The rich medical concepts connected by semantic relationships integrate EHR data into knowledge graphs to enable knowledge-intensive discoveries. But it is still an open field with lots of challenges. For example, data cannot be easily shared across different hospital systems due to privacy, security, and policy issues. Especially, EHRs are embedded in different commercial vendor systems which makes the integration of EHRs extremely troublesome. But the recent development of FHIR and FAIR standards tackled this problem from a different angle that data can be communicated, integrated and analyzed simultaneously not only for physicians, but also available at the patient side. Biomedical ontologies and semantic web technologies can empower knowledge-driven discovery in healthcare to enable better cohort identification for clinical trials, risk prediction, precision diagnosis, and efficient clinical decision support workflows. Even though the dramatic increase of healthcare data offers unprecedented opportunities for evidence-based care, the interoperability of EHRs and mining the integrated EHRs are still open to innovative solutions. In this workshop, we will welcome researchers from various domains to discuss and share latest progresses related to knowledge representation, semantic annotation, semantic mining, automatic reasoning, and semantic data management to promote innovative semantic approaches to address pressing needs in healthcare.

Artificial Intelligence is revolutionizing every aspect of our lives. It also sneaks into the radiology reading rooms to build a new paradigm for precision diagnosis. Health innovations applying machine learning (ML) and deep learning (DL) in radiology account for more than half of the total innovations in health. The shortage of radiologists and burnout of physicians create the urgent demand for immediate solutions. A radiologist reads about 20,000 images a year, roughly 50-100 per day and the number is increasing. US each year produces 600 billion images and 31% of American radiologists have experienced at least one malpractice claim, often missed diagnoses. Building automatic or semi-automatic approaches on medical imaging diagnosis becomes the unavoidable next step. The combination of deep learning and prior knowledge of physicians organized as knowledge graphs can provide a powerful and yet unified framework for clinical decision support. It will open a new door to the potential of auto-annotating medical images by using AI and knowledge graph powered approaches. It can abruptly increase the annotated medical images at a much lower cost so that better CNN models can be trained, therefore better diagnosis models can be obtained. It can increase the interpretability of AI solutions by locating the abnormalities as the visual evidence in medical images which can build the trust between doctors and patients. In this workshop, we will welcome researches from various domains of computer vision, deep learning, knowledge graph, deep graph mining, and natural language processing to share latest developments of AI powered medical imaging diagnosis and move the research agenda to visual question answering to enable interpretability and precision in care.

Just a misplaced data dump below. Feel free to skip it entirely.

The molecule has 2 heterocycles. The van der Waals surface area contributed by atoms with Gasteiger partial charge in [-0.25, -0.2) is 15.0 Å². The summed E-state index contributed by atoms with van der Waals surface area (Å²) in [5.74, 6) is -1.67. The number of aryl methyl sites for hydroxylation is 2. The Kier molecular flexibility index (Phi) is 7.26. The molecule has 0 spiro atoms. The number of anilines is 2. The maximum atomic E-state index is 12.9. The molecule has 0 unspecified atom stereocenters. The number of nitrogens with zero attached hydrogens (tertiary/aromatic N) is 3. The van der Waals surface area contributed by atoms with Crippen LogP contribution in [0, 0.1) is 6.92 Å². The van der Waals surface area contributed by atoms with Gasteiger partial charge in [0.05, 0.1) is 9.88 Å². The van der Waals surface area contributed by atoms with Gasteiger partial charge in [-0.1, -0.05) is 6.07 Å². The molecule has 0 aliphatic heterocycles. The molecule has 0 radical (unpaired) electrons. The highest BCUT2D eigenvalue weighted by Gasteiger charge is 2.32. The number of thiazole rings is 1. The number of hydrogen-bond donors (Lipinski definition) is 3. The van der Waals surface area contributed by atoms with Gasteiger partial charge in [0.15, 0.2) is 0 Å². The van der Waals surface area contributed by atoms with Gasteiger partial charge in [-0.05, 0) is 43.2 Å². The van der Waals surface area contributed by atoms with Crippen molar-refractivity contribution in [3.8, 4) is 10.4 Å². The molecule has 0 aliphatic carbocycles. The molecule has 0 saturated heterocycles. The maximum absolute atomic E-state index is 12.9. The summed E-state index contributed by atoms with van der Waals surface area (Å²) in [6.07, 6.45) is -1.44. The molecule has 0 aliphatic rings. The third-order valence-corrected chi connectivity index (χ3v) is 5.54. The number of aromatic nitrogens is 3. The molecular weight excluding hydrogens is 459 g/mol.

(US Central Time, April 16)

The workshop will be open for the whole conference. Each submitted paper will be evaluated by three reviewers from the aspects of novelty, significance, technique sound, experiments, and presentations. The reviewers will be program committee members or researchers recommended by the members.

All papers submitted should have a maximum length of 8 pages and demo papers should be no more than 4 pages. All must be prepared using the ACM camera-ready template. Authors are required to submit their papers electronically in PDF format.

Please submit your papers at

Topics (not limit to)

Knowledge representation and reasoning on healthcare data

Data integration, ontology and standards for healthcare data

Knowledge graph construction on healthcare data

Deep graph mining to address precision care

Biomedical ontology and Semantic Web technological applications in healthcare

Computer vision in medical imaging diagnosis

Auto-annotation of medical images

NLP for medical diagnosis notes

Multimodal deep learning models for advanced diagnosis

Interpretability of AI in health

Fairness of AI in health

AI applications in healthcare

Important Dates

(all deadlines are midnight Ljubljana Time)

Feb 15, 2021

Submissions due

Feb 22, 2021

Acceptance notifications

March 1, 2021

Camera-ready submission

April 16, 2021

Workshop date


Ying Ding

University of Texas at Austin

James Hendler


Benjamin Glicksberg

Icahn School of Medicine at Mount Sinai

Guoqiang Zhang

University of Texas Health Science Center

Yifan Peng

Cornell University

Mark Musen

Stanford University

Fei Wang

Cornell University

Marinka Zitnik

Harvard University